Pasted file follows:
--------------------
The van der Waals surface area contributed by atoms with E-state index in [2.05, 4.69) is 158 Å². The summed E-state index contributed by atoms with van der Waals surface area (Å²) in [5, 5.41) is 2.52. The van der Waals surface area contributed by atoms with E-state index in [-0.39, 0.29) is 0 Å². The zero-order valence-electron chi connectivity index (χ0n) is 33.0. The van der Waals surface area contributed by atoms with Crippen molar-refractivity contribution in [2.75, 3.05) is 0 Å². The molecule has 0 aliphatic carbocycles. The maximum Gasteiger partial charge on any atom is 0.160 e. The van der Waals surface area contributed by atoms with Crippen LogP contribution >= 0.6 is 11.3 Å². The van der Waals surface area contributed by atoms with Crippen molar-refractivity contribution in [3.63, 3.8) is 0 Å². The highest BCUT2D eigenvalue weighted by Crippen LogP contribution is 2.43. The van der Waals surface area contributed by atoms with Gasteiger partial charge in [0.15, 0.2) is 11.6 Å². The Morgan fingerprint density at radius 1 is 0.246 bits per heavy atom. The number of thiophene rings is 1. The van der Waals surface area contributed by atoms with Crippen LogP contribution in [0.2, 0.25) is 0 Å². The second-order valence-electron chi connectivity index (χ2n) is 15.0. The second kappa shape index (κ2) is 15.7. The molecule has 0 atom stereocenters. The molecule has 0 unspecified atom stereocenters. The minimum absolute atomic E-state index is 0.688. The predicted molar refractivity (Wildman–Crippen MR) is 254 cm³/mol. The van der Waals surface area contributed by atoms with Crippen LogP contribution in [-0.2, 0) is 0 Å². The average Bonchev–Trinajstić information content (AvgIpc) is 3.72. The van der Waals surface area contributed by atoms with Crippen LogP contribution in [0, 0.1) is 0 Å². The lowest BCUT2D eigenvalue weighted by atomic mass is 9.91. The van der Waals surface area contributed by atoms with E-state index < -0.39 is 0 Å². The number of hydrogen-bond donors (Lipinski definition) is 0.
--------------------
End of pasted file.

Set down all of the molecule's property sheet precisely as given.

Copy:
The van der Waals surface area contributed by atoms with E-state index in [2.05, 4.69) is 158 Å². The summed E-state index contributed by atoms with van der Waals surface area (Å²) in [5, 5.41) is 2.52. The van der Waals surface area contributed by atoms with E-state index in [-0.39, 0.29) is 0 Å². The zero-order valence-electron chi connectivity index (χ0n) is 33.0. The van der Waals surface area contributed by atoms with Crippen molar-refractivity contribution in [2.75, 3.05) is 0 Å². The molecule has 0 aliphatic carbocycles. The maximum Gasteiger partial charge on any atom is 0.160 e. The van der Waals surface area contributed by atoms with Crippen LogP contribution >= 0.6 is 11.3 Å². The van der Waals surface area contributed by atoms with Crippen molar-refractivity contribution in [3.63, 3.8) is 0 Å². The highest BCUT2D eigenvalue weighted by Crippen LogP contribution is 2.43. The van der Waals surface area contributed by atoms with Gasteiger partial charge in [0.15, 0.2) is 11.6 Å². The Morgan fingerprint density at radius 1 is 0.246 bits per heavy atom. The number of thiophene rings is 1. The van der Waals surface area contributed by atoms with Crippen LogP contribution in [0.2, 0.25) is 0 Å². The second-order valence-electron chi connectivity index (χ2n) is 15.0. The second kappa shape index (κ2) is 15.7. The molecule has 0 atom stereocenters. The molecule has 0 unspecified atom stereocenters. The minimum absolute atomic E-state index is 0.688. The predicted molar refractivity (Wildman–Crippen MR) is 254 cm³/mol. The van der Waals surface area contributed by atoms with Crippen LogP contribution in [-0.2, 0) is 0 Å². The average Bonchev–Trinajstić information content (AvgIpc) is 3.72. The van der Waals surface area contributed by atoms with Crippen LogP contribution in [0, 0.1) is 0 Å². The lowest BCUT2D eigenvalue weighted by atomic mass is 9.91. The van der Waals surface area contributed by atoms with E-state index < -0.39 is 0 Å². The number of hydrogen-bond donors (Lipinski definition) is 0.